Ownership of cryptoassets is rising among UK investors and, while still relatively new, they are growing in popularity. But before you purchase crypto, it’s important to understand what the term means and if they have a place in your portfolio. Gibbs Denley do not invest in, or advise on, any cryptoassets.
According to the Financial Conduct Authority (FCA), 2.3 million adults now hold cryptoassets, compared to 1.9 million last year. Awareness has also increased, with almost 8 in 10 adults having heard of cryptoassets. However, the findings also suggested many people don’t fully understand what “crypto” means. Only 71% of those that have heard of cryptoassets correctly identified the definition of “cryptocurrency” from a list of statements.
What does “cryptoasset” mean?
Cryptoasset is a term used for digital assets that use cryptographic techniques – a method of protecting information through codes – to verify transactions. Cryptocurrency is one of the most popular types of cryptoassets and bitcoin is among the most well-known. Much like other assets, you can buy and sell cryptoassets. As the value changes over time, you can make or lose money.
Bitcoin has famously increased in value over the last decade, but it’s important to note that it has also experienced periods of volatility and some investors have lost money. Cryptoassets are considered very high-risk, speculative investments. As a result, they’re unlikely to be suitable for the majority of investors.
Despite this, only 1 in 10 people who had heard of cryptoassets said they were aware of consumer warnings. And just 43% said these warnings discouraged them from investing.
The FCA research also found 12% of people who had already purchased cryptoassets were not aware the assets were not protected.
Sheldon Mills, FCA’s executive director, consumers and competition, said: “It is important for customers to understand that because these products are largely unregulated, if something goes wrong, they are unlikely to have access to the Financial Services Compensation Scheme or the Financial Ombudsman Service. If consumers invest in these types of products, they should be prepared to lose all their money.”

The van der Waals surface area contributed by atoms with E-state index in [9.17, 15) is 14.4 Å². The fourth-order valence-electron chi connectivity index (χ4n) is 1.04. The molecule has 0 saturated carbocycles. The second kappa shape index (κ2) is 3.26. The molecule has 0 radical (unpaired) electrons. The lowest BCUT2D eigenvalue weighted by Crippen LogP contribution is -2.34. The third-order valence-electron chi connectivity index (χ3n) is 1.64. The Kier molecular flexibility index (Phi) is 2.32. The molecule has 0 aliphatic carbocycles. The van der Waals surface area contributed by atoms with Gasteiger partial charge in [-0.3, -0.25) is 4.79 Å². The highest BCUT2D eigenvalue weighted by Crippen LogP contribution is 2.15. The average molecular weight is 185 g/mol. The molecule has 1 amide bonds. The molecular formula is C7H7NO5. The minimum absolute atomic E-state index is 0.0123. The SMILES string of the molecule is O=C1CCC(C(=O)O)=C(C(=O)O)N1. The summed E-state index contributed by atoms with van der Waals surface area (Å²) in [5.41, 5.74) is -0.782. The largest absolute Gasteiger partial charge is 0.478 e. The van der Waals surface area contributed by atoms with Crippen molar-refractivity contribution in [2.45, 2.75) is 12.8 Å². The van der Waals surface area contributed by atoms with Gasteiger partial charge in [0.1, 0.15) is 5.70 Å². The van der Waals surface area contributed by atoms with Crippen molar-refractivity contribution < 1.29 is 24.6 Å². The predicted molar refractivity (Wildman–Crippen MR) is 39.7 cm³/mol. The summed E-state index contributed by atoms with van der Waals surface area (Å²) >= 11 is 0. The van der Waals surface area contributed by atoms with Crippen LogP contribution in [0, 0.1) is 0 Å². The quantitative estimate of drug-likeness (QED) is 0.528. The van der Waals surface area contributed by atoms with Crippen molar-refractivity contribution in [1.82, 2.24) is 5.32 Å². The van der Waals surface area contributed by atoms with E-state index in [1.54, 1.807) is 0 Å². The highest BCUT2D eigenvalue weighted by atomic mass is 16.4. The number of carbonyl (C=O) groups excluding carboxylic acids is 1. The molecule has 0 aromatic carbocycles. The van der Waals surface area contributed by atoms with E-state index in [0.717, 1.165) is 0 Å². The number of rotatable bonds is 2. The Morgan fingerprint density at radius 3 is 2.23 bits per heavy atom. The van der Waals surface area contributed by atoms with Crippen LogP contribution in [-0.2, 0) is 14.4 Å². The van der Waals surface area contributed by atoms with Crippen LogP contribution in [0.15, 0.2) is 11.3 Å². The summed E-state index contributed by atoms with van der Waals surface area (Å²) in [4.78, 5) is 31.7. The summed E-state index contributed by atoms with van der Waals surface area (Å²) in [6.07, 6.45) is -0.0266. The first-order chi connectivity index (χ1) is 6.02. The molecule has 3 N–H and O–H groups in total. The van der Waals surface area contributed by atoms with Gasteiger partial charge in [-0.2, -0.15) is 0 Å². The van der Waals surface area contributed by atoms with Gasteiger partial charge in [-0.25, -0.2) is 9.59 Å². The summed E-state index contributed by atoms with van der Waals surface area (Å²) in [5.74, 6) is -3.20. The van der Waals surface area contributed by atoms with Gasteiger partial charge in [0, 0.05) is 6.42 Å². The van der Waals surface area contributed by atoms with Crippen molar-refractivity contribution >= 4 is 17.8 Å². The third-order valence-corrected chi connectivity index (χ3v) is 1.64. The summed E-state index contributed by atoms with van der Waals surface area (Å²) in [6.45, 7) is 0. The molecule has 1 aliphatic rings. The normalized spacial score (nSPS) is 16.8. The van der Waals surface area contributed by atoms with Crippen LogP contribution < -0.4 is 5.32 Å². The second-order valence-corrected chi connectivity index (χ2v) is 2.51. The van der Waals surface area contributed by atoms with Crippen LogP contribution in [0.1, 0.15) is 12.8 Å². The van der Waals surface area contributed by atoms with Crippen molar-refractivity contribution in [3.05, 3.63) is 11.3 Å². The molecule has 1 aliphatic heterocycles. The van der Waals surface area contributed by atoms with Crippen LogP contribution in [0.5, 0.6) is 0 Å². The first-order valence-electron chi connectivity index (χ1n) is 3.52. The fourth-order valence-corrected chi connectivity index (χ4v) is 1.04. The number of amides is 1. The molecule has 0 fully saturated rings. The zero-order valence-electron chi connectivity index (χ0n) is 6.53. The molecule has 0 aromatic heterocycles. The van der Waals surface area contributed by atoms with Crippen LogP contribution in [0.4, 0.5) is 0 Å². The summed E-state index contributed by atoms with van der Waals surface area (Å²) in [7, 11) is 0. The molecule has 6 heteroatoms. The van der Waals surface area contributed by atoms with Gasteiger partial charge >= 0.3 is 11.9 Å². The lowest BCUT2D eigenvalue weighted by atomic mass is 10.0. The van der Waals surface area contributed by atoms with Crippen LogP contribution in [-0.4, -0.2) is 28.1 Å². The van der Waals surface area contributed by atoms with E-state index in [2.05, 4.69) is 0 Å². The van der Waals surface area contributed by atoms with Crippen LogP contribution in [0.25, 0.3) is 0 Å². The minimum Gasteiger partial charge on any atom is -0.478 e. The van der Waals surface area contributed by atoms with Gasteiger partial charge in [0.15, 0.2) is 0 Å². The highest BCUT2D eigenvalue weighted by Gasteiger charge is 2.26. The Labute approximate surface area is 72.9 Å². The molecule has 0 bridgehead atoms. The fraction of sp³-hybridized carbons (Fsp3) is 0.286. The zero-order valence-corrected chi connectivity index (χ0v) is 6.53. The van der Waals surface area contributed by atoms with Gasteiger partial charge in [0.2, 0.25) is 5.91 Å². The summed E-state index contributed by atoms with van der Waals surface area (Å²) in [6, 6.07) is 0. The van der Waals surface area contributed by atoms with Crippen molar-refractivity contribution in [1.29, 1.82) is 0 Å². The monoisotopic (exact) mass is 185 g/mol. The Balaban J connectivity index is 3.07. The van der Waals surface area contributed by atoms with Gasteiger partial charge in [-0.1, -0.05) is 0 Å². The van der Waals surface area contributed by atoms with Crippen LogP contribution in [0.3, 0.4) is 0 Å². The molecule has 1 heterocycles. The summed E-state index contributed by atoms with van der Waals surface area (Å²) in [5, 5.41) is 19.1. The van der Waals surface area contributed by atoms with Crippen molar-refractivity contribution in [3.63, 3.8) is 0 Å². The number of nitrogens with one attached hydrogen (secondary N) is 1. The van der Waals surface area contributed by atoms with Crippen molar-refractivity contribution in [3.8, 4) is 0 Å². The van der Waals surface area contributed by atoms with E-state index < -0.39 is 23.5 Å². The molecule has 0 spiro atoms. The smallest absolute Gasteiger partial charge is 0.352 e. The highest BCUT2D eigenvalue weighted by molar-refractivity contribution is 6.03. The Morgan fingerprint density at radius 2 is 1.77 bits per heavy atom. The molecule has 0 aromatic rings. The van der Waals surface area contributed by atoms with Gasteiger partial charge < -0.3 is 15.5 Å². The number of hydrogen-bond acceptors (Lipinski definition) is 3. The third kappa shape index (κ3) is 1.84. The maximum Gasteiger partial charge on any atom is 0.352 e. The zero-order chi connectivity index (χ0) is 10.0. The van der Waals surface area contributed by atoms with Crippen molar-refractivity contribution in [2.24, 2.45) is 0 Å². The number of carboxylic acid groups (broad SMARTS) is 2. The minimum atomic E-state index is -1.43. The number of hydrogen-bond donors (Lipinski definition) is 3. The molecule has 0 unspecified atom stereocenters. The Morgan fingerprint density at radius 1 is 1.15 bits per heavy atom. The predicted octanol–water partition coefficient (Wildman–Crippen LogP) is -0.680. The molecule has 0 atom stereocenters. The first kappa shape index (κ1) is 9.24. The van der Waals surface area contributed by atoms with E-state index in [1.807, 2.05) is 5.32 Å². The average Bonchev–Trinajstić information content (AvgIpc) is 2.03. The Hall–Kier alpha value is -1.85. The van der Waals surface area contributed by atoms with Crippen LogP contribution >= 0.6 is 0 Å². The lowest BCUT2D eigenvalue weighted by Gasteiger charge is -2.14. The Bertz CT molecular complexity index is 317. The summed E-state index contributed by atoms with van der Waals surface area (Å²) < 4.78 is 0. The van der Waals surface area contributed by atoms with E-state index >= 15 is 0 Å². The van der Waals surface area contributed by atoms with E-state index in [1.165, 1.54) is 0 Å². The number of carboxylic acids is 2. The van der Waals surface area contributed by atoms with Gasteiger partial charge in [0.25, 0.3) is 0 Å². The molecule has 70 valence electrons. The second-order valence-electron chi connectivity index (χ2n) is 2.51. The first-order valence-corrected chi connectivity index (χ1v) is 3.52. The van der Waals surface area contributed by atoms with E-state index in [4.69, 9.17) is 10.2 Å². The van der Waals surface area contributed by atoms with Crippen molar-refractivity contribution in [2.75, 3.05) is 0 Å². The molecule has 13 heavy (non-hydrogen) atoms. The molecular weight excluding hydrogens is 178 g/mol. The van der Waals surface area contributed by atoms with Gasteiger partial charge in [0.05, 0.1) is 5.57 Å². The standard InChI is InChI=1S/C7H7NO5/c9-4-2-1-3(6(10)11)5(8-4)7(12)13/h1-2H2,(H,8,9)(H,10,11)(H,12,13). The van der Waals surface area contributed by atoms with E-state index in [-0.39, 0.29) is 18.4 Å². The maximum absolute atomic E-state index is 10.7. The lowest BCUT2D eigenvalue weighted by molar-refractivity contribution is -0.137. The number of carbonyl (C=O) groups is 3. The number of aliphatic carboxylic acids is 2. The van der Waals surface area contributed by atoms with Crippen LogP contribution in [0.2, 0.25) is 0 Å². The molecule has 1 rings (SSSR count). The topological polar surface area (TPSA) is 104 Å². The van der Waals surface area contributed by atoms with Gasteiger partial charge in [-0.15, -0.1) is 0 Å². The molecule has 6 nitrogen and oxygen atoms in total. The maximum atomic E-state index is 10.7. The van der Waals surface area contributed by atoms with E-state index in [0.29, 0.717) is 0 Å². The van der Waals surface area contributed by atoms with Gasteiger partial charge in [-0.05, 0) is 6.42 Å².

If you’re thinking about investing in cryptoassets you should keep in mind:
- Cryptoassets are high risk, and you could lose all your money.
- The performance of cryptoassets is volatile.
- Most crypto exchanges and assets are not regulated, so you aren’t protected.
- Converting cryptoassets back into cash can be difficult and will depend on market conditions.
- Fraudsters use a lack of awareness about cryptocurrency in scams, so be cautious of guaranteed or high returns, or time-sensitive offers.
What’s enticing people to buy cryptoassets?
There are many reasons why people may be thinking about investing in cryptoassets. For a small portion, it may make sense for them financially and be in line with their risk profile.
However, previous FCA research has indicated that some investors are getting involved in high-risk assets even though they’re not suitable for them. Some 6 in 10 investors in these assets said a significant investment loss would have an impact on their lifestyle. Among the reasons for investing were emotions and the thrill of it, as well as the social status that it can deliver.
The FCA commented: “This is particularly true for those investing in high-risk products for whom the challenge, competition, and novelty are more important than conventional, more functional reasons for investing like wanting to make their money work harder or save for their retirement. 38% of those surveyed did list a single functional reason for investing in their top three.”
So, if you’re thinking about investing in cryptoassets, it’s also important to think about the reason why.
Your goals should always play a key role in your investment decisions. Investments also need to reflect your wider circumstances. If you’re investing for retirement and may not reach your goals if you lost money, cryptoassets are not likely to be the right option for you. However, if you have spare money that you’d like to invest to enhance your retirement lifestyle, but losing it would not impact your financial security, higher-risk investments may be an option worth considering.
Remember: investing is a marathon, not a sprint. You should always invest with a long-term outlook. While the movements and fast rises of some cryptoassets can seem attractive, their value can fall just as fast and it’s the overall trend you should focus on.
Please note: Gibbs Denley do not invest in, or advise on, any cyrptoassets. This blog is for general information only and does not constitute advice.
The value of your investments can go down as well as up and you may not get back the full amount you invested. Past performance is not a reliable indicator of future performance.